- The calibration procedure should define the calibration range (the maximum and minimum weights in the calibration), and the measurement intervals in the measuring cycle. If the cycle has 5 intervals, apply loads sequentially as 0%, 20%, 40%, 60%, 80%, 100%, 80%, 60%, 40%, 20%, 0% of the calibration range. If it has 4 intervals, apply loads of 0%, 25%, 50%, 75%, 100%, 75%, 50%, 25%, 0%. To avoid lag errors, record the observed readings after a sufficient period of stabilization. Note the calibration range may differ from the instrument range, the latter referring to the capability of the instrument (often greater than the desired measurement range or calibration range).
- Repeat step 6 to determine the repeatability of the measurements.
Frequency of Calibration
When should the calibration of a force measuring system take place? Of course, a measuring system should be calibrated prior to installation. Tacuna Systems offers load cell calibration services for its equipment prior to shipment. Customers receive a calibration certificate with all products purchased with this service.
After installation, system calibration should take place at a minimum once every two years. Calibrating the measuring system should happen more often if its use is very regular or it experiences harsh conditions. Most systems are calibrated annually, or when they exhibit potential problems. Comparing the calibration data from one year to the next can also indicate the need for more frequent calibration.
Calibration of a measuring system prior to any measurement is essential. It’s also part of ongoing maintenance over its useful lifespan.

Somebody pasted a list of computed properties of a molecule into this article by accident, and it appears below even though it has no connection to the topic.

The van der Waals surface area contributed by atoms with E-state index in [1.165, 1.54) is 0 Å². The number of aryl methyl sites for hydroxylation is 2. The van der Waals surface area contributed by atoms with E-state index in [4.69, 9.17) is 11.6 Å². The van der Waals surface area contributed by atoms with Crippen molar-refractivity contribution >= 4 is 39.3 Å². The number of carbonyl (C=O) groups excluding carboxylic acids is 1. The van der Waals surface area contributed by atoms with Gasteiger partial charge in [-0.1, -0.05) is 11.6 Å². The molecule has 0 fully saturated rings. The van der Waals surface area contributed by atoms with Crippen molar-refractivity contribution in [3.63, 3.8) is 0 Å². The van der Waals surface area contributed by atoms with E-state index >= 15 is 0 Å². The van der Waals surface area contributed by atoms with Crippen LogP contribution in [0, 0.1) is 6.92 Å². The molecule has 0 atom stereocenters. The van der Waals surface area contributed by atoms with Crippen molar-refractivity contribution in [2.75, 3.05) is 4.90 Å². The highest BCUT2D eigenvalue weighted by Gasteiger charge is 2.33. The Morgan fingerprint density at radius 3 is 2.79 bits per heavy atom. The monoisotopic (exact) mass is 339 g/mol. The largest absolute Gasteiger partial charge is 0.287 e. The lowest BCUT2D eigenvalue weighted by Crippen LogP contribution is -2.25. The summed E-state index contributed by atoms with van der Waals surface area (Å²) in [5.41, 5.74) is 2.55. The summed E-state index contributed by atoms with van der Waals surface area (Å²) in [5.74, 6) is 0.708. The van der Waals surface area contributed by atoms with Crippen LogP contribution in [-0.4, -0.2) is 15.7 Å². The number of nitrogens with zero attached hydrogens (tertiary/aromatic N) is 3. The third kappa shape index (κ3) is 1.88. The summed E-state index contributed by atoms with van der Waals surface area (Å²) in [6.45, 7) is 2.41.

The calibration process results in a calibration curve showing the relationship between the input signal and the response of the system. Information derived from the calibration curve includes system sensitivity, linearity and hysteresis. The final goal of calibrating the force measuring system is to ensure all its components work in tandem to produce a reliable measurement within acceptable tolerances. If a system will not calibrate to within these tolerances, Tacuna Systems recommends starting with the troubleshooting procedures outlined in How to Test for Faults in Load Cells.
For best results, Tacuna Systems recommends the purchase of professional calibration services with the purchase of every load cell.
- The Calibration Principles.
- The Calibration Handbook of Measuring Instruments by Alessandro Brunelli.
- The Instrumentation Reference Book by Walt Boyes.
- A Guide to the Measurement of Force by Andy Hunt.
- The Standard Practices for Calibration and Verification for Force-Measuring Instruments.
- Force Measurement Glossary
- MechTeacher – Generalized Measurement System